UB, Google and Sprint work to improve smart phones
Published: Sunday, September 9, 2012
Updated: Monday, November 5, 2012 19:11
UB’s department of computer science and engineering gave out 200 free smartphones to help researchers create a new type of infrastructure to conduct experiments.
The new campus-wide project mainly aims to improve smartphones. Starting at the end of August, about 170 students who chose to partake were given an Android Samsung Nexus S, with an additional 30 given to various staff and faculty members.
Geoffrey Challen and Steven Ko are assistant professors in the department of computer science and engineering and are taking the lead in the project, which they named “Phonelab.” They clarify that Phonelab isn’t an experiment itself; instead, it is a test bed that makes experimentation easier.
"What we are doing is essentially building a scientificinstrument that can be used for various research studies,” Ko said in an email. “We are building this infrastructure so that researchers from both inside and outside of UB can use it.”
Phonelab was made possible because of support from Google and Sprint and a $1.3 million grant from the National Science Foundation. Google helped fund the first Phonelab prototype application, and UB was able to negotiate a discounted price with Sprint in order to continue the project.
Participants will only be asked to take part in experiments for a few hours each month. These experiments can range anywhere from taking surveys to testing apps.
In exchange for participating in the project, members also received the first year of service from Sprint for free, which includes unlimited voice calling, unlimited messaging and unlimited data. After the first year, the participant can receive discounted service at under $50 a month, only if he or she chooses to continue to partake in the project.
Phonelab will also allow researchers to transparently collect data from the smartphones. For example, they will be able to study software performance and network stability and then find ways to improve this and other issues like the user interface and smartphone security.
“The nice thing about test beds like this is that they are nonspecific,” Challen said in an email. “They enable us to do a really large variety of projects and let students go off in their own direction.”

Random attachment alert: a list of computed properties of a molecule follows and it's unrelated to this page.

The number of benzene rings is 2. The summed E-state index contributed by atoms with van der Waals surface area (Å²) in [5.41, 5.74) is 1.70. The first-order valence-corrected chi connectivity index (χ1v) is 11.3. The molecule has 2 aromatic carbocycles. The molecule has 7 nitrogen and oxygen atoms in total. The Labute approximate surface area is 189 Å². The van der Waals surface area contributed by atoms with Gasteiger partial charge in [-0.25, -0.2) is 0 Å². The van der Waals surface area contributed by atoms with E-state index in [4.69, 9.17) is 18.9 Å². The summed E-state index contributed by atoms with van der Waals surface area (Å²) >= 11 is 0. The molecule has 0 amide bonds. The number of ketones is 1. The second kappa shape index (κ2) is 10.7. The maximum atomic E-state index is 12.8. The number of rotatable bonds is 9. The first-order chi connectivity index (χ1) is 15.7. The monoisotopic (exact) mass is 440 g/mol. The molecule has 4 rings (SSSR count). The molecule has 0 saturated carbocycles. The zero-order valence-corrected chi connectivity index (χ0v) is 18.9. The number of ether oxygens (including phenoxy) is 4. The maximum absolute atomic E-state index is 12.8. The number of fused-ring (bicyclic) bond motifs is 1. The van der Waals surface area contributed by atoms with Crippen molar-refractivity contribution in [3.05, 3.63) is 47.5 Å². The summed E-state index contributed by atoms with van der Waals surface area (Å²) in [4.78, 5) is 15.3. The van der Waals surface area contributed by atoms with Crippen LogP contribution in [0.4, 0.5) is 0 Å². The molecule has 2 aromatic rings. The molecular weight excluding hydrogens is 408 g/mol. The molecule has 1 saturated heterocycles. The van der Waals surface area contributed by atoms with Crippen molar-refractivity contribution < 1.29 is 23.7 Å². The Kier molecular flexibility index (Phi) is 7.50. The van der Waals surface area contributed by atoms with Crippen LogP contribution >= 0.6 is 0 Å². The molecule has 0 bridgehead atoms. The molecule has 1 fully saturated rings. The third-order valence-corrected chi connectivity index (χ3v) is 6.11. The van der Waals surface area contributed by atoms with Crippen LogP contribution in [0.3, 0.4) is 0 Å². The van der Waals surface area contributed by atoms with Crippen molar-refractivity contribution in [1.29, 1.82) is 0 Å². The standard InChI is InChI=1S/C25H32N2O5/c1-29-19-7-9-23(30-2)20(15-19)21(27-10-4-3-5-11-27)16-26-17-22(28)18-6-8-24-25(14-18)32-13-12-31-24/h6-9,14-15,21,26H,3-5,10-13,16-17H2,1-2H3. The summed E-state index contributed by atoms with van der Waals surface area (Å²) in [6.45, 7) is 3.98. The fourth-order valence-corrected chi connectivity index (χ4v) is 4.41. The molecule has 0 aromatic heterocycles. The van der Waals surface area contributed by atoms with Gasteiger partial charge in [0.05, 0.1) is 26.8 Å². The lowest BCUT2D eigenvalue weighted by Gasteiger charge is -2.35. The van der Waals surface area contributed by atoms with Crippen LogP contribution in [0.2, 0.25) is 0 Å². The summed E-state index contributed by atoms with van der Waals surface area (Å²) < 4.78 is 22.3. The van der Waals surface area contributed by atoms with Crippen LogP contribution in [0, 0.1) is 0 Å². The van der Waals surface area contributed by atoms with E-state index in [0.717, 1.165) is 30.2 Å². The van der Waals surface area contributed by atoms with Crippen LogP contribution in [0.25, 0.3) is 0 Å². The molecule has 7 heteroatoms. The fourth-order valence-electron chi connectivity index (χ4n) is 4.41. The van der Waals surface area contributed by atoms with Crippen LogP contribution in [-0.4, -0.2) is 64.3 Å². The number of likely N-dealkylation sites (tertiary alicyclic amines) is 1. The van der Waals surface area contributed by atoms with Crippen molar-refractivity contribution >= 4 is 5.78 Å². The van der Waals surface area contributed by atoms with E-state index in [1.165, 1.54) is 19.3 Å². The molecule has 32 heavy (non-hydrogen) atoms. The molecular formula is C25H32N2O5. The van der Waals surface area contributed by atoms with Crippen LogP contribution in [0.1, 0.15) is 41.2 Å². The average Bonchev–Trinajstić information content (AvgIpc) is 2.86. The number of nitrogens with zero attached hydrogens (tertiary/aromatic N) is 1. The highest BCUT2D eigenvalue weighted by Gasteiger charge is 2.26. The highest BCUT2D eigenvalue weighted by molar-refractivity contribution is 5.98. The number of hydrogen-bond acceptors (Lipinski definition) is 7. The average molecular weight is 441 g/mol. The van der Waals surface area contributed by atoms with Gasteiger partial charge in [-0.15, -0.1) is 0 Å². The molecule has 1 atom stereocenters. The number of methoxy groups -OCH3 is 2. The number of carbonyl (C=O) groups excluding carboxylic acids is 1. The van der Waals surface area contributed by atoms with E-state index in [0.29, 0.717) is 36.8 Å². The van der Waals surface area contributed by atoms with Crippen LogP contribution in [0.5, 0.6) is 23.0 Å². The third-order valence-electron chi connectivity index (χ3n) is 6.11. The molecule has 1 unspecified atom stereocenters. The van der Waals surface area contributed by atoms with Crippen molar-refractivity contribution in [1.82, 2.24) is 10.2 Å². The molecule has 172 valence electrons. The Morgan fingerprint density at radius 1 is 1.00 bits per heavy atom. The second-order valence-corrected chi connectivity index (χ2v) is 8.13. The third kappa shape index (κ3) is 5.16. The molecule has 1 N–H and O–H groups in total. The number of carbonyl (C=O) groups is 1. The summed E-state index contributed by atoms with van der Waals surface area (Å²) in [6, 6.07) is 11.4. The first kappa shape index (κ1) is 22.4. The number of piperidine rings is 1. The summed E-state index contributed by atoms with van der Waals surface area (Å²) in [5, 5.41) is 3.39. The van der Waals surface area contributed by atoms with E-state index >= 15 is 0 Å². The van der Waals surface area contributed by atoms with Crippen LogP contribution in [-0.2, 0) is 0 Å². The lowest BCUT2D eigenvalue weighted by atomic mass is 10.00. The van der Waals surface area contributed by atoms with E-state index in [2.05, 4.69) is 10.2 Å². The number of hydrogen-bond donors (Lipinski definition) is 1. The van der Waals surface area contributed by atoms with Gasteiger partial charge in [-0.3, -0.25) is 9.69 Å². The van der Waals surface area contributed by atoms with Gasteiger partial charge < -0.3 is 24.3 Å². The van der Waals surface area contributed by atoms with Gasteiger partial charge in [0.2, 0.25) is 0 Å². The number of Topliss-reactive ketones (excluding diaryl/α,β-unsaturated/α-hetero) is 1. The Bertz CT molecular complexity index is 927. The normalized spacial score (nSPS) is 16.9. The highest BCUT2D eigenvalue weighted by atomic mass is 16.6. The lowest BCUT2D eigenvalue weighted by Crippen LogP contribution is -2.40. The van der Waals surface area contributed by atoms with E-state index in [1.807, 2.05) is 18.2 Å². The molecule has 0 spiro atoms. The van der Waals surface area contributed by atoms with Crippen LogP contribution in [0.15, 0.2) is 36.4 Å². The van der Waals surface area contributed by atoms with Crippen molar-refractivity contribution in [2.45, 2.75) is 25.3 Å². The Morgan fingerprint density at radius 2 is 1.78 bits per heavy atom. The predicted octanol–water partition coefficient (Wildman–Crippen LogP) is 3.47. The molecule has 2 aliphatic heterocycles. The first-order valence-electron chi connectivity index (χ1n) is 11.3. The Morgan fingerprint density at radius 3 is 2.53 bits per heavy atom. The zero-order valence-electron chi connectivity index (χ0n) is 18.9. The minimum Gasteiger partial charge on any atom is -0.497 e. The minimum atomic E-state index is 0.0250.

Challen also assured participants that they would have complete privacy in using the phone and they can choose which experiments to participate in at their own discretion.
“We want people to use the phone normally as their primary device,” he said.
An Institutional Review Board at UB will approve each experiment. This will ensure the application is safe and only collects necessary data.
According to CNN, over half of all cell phone in use in the United States are smartphones. Phonelab is the first large-scale test bed.
Bhaavyaa Kapoor, another member of the Phonelab team, is working toward her master’s degree in computer science at UB. She is excited for the project to take form and knows how important this test bed is.
“Phonelab provides a great infrastructure for researchers to deploy the application at a very large scale,” Kapoor said. “Previously that was not possible.”
Before this initiative, getting realistic information from smartphone users was nearly impossible because of the cost and difficulty of finding a significant number of participants and having any control over them.
“By developing Phonelab, we are accelerating smartphone experimentation by providing experimenters access to a large group of users that already have phones and an incentive to participate,” Challen said.
Phonelab separates itself from other similar projects because of its network of people. Having a test bed of real smartphone users allows for more accurate data that could lead to more practical solutions.
Anudipa Maiti, a Ph.D. student who is working on the project, points out that most smart phone research is all based on assumptions, but with Phonelab, research can be based on collected data.
“In most research papers we make assumptions and based on those assumptions, we create solutions,” Maiti said. “Those solutions may be great theoretically, but in the practical world they don’t make much sense. But when you have real users, you get real data which is important in developing real solutions.”
Although this is the first semester of the operation, the project began a year and a half ago when Challen, Ko and their team began to create the Phonelab software.
With the first round of experiments to begin next month, Phonelab will begin its journey to improve the smartphone. Challen sees this project as a great opportunity, and he doesn’t understate the importance of smartphones to the world of innovation and technology.
“Smartphones already constitute the most pervasive deployment of computing technology we have ever accomplished, and the technology is just starting to come to fruition,” Challen said. “I think in a decade we'll look back on this technology as being more important than the Internet and more transformative than the cloud.”
Challen and Ko plan to add an additional 250 phones to the test bed next year, and another 250 in 2014. They hope UB and Phonelab become the center of smartphone innovation.